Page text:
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niversity of North Carolina at Chapel Hill

Publication Date

Fall 2009

Program Name

Mali: Gender, Health, and Development


Products from trees provide the essential human necessities of food and shelter, as well as the means to cook and construct them with firewood and lumber. With the earth’s ever increasing population and growing industries, these needs have also risen, and forests worldwide are feeling the strain of deforestation and over usage for both commercial and household consumption. Deforestation in Africa is occurring at a smaller scale than on other continents, but this does not mean it is any less damaging to local ecosystems (Bessassen, 2009, p. 76). In fact, African forests are particularly stressed because approximately 90% of the wood harvested from its trees is used for energy purposes and the harvesting has been found to occur in unsustainable manners (Bellassen, 2009, p. 76). Indeed, although Africa consumes the same amount of wood as Asia, when population is taken into account, Africa has by far the highest consumption of firewood per individual at 0.63 m3 (see Table 1). Although deforestation may be happening at a faster rate in other regions of the globe, the heavy reliance on Africa’s forest products has already caused permanent danger to its environment and is not showing good signs for the future. In the Sahel region of West Africa, the forests of Mali are showing no exception from this trend. Years of colonial exploitation for economic gains followed by strict state environmental policies established a system of forestry management disadvantageous for the rural poor population struggling to find resources for themselves. After droughts and wood shortages brought West Africa and its environmental degradation into international spotlight, political decentralization reforms have encouraged more local management of natural resources. While both Malian and internationally based non-governmental organizations have worked hard to turn the tables against deforestation by working with rural villages, the area’s environment is still at risk.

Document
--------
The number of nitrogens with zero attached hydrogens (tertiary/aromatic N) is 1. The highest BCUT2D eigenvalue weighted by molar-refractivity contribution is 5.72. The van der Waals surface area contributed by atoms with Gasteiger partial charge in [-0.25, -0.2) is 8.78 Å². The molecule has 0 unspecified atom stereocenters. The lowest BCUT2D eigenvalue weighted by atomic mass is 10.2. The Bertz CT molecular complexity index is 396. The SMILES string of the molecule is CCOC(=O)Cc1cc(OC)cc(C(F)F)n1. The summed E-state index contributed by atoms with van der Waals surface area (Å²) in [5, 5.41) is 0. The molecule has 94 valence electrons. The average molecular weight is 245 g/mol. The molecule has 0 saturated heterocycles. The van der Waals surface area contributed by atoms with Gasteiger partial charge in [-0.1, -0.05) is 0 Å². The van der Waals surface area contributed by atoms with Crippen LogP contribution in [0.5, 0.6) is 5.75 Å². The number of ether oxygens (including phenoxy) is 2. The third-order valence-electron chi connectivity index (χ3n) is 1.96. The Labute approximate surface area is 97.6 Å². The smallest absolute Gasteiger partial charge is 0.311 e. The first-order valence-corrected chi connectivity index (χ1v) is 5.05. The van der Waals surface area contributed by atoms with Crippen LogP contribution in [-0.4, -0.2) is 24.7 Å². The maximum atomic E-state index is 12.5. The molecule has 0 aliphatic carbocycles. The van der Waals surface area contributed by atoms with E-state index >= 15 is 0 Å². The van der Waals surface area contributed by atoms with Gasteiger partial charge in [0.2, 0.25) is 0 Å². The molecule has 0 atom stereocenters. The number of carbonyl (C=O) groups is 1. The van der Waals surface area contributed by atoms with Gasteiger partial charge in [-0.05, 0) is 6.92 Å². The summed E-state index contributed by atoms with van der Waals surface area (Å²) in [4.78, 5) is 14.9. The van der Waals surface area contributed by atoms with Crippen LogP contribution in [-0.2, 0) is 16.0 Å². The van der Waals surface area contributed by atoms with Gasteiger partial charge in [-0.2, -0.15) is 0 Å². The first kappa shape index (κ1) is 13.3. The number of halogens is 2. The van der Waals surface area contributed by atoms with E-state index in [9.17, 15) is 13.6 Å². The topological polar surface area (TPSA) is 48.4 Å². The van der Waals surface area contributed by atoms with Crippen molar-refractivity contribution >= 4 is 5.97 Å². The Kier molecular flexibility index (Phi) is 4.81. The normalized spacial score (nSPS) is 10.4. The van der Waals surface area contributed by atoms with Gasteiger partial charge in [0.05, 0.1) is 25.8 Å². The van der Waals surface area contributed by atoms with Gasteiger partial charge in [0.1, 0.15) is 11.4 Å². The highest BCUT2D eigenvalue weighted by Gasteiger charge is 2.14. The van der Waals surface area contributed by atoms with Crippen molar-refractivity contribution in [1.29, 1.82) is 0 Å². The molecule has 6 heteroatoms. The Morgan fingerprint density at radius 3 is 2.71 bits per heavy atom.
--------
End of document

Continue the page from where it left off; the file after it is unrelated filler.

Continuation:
Natural Resource Economics | Natural Resources Management and Policy



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